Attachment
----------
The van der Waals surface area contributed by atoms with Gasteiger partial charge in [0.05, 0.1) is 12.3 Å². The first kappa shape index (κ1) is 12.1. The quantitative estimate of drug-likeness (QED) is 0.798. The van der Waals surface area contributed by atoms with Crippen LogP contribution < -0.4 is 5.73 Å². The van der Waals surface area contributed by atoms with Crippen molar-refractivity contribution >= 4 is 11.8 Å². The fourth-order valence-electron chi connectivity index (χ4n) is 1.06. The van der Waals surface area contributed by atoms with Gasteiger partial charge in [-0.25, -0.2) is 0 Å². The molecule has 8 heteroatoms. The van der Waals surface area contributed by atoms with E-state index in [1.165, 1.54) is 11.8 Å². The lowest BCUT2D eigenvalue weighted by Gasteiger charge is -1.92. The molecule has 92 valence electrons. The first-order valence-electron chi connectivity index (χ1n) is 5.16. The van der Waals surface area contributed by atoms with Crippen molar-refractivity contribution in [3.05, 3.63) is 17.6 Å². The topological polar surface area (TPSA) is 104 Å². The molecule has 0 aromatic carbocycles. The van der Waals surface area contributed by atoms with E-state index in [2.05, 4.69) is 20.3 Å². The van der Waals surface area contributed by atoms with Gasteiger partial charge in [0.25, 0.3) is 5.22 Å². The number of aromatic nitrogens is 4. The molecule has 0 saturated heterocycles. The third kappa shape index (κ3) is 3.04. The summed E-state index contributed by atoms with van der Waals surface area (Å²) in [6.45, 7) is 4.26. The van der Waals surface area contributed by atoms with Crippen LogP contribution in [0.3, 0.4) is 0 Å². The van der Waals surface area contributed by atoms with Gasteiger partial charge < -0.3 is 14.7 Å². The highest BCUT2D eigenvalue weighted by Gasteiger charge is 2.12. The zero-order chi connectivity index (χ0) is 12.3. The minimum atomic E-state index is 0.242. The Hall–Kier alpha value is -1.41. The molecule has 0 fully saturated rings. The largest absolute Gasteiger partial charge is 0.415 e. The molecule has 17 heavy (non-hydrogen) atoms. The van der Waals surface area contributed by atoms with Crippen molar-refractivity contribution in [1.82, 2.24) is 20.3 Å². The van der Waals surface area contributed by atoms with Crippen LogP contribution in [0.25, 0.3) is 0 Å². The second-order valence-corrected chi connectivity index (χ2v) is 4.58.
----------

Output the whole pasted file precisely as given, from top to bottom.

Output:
The van der Waals surface area contributed by atoms with Gasteiger partial charge in [0.05, 0.1) is 12.3 Å². The first kappa shape index (κ1) is 12.1. The quantitative estimate of drug-likeness (QED) is 0.798. The van der Waals surface area contributed by atoms with Crippen LogP contribution < -0.4 is 5.73 Å². The van der Waals surface area contributed by atoms with Crippen molar-refractivity contribution >= 4 is 11.8 Å². The fourth-order valence-electron chi connectivity index (χ4n) is 1.06. The van der Waals surface area contributed by atoms with Gasteiger partial charge in [-0.25, -0.2) is 0 Å². The molecule has 8 heteroatoms. The van der Waals surface area contributed by atoms with E-state index in [1.165, 1.54) is 11.8 Å². The lowest BCUT2D eigenvalue weighted by Gasteiger charge is -1.92. The molecule has 92 valence electrons. The first-order valence-electron chi connectivity index (χ1n) is 5.16. The van der Waals surface area contributed by atoms with Crippen molar-refractivity contribution in [3.05, 3.63) is 17.6 Å². The topological polar surface area (TPSA) is 104 Å². The molecule has 0 aromatic carbocycles. The van der Waals surface area contributed by atoms with E-state index in [2.05, 4.69) is 20.3 Å². The van der Waals surface area contributed by atoms with Gasteiger partial charge in [0.25, 0.3) is 5.22 Å². The number of aromatic nitrogens is 4. The molecule has 0 saturated heterocycles. The third kappa shape index (κ3) is 3.04. The summed E-state index contributed by atoms with van der Waals surface area (Å²) in [6.45, 7) is 4.26. The van der Waals surface area contributed by atoms with Crippen LogP contribution in [0.3, 0.4) is 0 Å². The van der Waals surface area contributed by atoms with Gasteiger partial charge < -0.3 is 14.7 Å². The highest BCUT2D eigenvalue weighted by Gasteiger charge is 2.12. The zero-order chi connectivity index (χ0) is 12.3. The minimum atomic E-state index is 0.242. The Hall–Kier alpha value is -1.41. The molecule has 0 fully saturated rings. The largest absolute Gasteiger partial charge is 0.415 e. The molecule has 17 heavy (non-hydrogen) atoms. The van der Waals surface area contributed by atoms with Crippen molar-refractivity contribution in [1.82, 2.24) is 20.3 Å². The van der Waals surface area contributed by atoms with Crippen LogP contribution in [0.25, 0.3) is 0 Å². The second-order valence-corrected chi connectivity index (χ2v) is 4.58.